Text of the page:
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Mid-year budget cuts prevent planned increase to MA cash assistance

Balancing budgets should not come on the backs of our poorest families.  

Earlier this month, the Healey-Driscoll Administration announced mid-year budget cuts that will prevent a planned increase to the state’s Transitional Aid for Families with Dependent Children (TAFDC) and Emergency Aid to the Elderly and Disabled Children (EAEDC) programs. This cut will squeeze already limited household budgets for thousands of our most vulnerable residents, rolling back promised financial resources to help meet their most basic needs.  

As pediatricians and child health researchers who have monitored the impact of changes to cash assistance for more than 25 years, we know that this cut will have significant consequences for the health and well-being of families with low incomes. Children’s HealthWatch research on the front lines of health care demonstrates that terminating or reducing cash assistance benefits is associated with poor child health, maternal depression, increased child hospitalizations, and food insecurity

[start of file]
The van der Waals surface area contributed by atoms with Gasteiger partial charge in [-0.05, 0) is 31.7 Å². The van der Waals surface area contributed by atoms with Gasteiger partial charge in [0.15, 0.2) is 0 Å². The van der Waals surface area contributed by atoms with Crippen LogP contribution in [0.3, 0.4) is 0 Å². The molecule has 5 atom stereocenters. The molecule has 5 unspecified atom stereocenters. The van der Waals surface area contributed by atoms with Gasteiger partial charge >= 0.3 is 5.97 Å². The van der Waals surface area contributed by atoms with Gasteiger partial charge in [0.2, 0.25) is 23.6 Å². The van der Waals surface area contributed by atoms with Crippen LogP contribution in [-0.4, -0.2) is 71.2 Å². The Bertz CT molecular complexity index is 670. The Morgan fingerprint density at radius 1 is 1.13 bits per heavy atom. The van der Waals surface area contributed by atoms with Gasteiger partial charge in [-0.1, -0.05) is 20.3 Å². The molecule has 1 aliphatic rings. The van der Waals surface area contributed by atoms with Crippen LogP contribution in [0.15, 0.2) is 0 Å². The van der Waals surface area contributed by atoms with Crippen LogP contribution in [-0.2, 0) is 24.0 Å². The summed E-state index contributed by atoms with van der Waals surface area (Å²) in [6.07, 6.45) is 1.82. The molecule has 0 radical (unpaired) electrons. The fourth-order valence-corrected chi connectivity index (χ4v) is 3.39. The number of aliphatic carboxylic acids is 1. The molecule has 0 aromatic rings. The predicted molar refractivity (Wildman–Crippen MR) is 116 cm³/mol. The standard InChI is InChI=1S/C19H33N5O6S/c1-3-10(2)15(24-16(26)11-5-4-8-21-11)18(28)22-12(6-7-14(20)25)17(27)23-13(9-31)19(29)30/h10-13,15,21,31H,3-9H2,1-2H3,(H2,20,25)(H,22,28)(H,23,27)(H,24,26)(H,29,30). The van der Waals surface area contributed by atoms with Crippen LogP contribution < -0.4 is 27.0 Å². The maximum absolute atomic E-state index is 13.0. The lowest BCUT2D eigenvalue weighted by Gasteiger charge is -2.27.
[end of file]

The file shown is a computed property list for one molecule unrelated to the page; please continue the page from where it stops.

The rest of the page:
More than 350,000 Massachusetts residents live in deep poverty (earning less than half of the federal poverty level). For a family of three, this means earning less than $1,076 per month. TAFDC and EAEDC temporarily support the poorest families in the Commonwealth through cash assistance grants, providing up to $783 per month for a family of three – an amount notably still below the deep poverty level. Unfortunately, due to restrictive rules excluding many of these families, less than half of those residents benefit from the program. But, for those who participate – approximately 43,000 families with children and 29,000 older adults and people with disabilities, these modest cash benefits are a lifeline. A planned 10% increase to the maximum grant amount is a necessary and incremental step to lift Massachusetts families out of deep poverty. The Administration’s 9c cuts block this increase to the benefit that  was set to take place in April.  

The cut to cash assistance is a policy choice that will keep families in poverty. We are deeply alarmed that hard-fought policy improvements to support the health and stability of our poorest children have been sacrificed to plug budget holes. It is imperative that the final FY2025 budget restores this increase, and moves us towards a benefit level that will lift families out of deep poverty.